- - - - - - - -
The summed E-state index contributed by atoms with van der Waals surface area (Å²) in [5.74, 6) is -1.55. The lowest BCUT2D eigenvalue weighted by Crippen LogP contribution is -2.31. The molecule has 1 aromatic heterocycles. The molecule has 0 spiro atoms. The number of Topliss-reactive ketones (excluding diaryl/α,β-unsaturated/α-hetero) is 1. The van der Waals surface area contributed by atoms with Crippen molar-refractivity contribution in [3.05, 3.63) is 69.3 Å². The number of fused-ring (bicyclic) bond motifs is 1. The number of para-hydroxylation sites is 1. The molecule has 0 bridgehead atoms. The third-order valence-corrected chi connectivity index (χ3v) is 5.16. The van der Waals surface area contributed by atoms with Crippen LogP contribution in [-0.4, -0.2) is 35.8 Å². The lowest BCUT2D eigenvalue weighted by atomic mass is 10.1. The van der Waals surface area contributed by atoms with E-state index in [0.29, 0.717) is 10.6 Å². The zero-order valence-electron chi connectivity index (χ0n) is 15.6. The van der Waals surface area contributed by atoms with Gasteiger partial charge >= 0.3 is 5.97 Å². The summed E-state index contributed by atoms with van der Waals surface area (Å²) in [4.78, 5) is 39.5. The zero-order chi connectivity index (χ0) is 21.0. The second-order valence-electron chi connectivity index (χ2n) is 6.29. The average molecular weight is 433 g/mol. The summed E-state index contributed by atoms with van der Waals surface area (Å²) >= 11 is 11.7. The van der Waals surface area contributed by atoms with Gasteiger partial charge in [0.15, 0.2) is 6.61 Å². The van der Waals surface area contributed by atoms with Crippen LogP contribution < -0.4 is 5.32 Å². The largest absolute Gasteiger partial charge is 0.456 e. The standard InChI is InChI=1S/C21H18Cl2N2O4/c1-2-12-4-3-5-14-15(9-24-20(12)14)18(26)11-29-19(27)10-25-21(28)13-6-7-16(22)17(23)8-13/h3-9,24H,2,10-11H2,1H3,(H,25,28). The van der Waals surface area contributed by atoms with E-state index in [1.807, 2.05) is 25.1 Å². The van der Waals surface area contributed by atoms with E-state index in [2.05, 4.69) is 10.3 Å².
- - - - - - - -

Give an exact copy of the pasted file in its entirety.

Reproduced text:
The summed E-state index contributed by atoms with van der Waals surface area (Å²) in [5.74, 6) is -1.55. The lowest BCUT2D eigenvalue weighted by Crippen LogP contribution is -2.31. The molecule has 1 aromatic heterocycles. The molecule has 0 spiro atoms. The number of Topliss-reactive ketones (excluding diaryl/α,β-unsaturated/α-hetero) is 1. The van der Waals surface area contributed by atoms with Crippen molar-refractivity contribution in [3.05, 3.63) is 69.3 Å². The number of fused-ring (bicyclic) bond motifs is 1. The number of para-hydroxylation sites is 1. The molecule has 0 bridgehead atoms. The third-order valence-corrected chi connectivity index (χ3v) is 5.16. The van der Waals surface area contributed by atoms with Crippen LogP contribution in [-0.4, -0.2) is 35.8 Å². The lowest BCUT2D eigenvalue weighted by atomic mass is 10.1. The van der Waals surface area contributed by atoms with E-state index in [0.29, 0.717) is 10.6 Å². The zero-order valence-electron chi connectivity index (χ0n) is 15.6. The van der Waals surface area contributed by atoms with Gasteiger partial charge >= 0.3 is 5.97 Å². The summed E-state index contributed by atoms with van der Waals surface area (Å²) in [4.78, 5) is 39.5. The zero-order chi connectivity index (χ0) is 21.0. The second-order valence-electron chi connectivity index (χ2n) is 6.29. The average molecular weight is 433 g/mol. The summed E-state index contributed by atoms with van der Waals surface area (Å²) >= 11 is 11.7. The van der Waals surface area contributed by atoms with Gasteiger partial charge in [0.15, 0.2) is 6.61 Å². The van der Waals surface area contributed by atoms with Crippen LogP contribution < -0.4 is 5.32 Å². The largest absolute Gasteiger partial charge is 0.456 e. The standard InChI is InChI=1S/C21H18Cl2N2O4/c1-2-12-4-3-5-14-15(9-24-20(12)14)18(26)11-29-19(27)10-25-21(28)13-6-7-16(22)17(23)8-13/h3-9,24H,2,10-11H2,1H3,(H,25,28). The van der Waals surface area contributed by atoms with E-state index in [1.807, 2.05) is 25.1 Å². The van der Waals surface area contributed by atoms with E-state index in [2.05, 4.69) is 10.3 Å².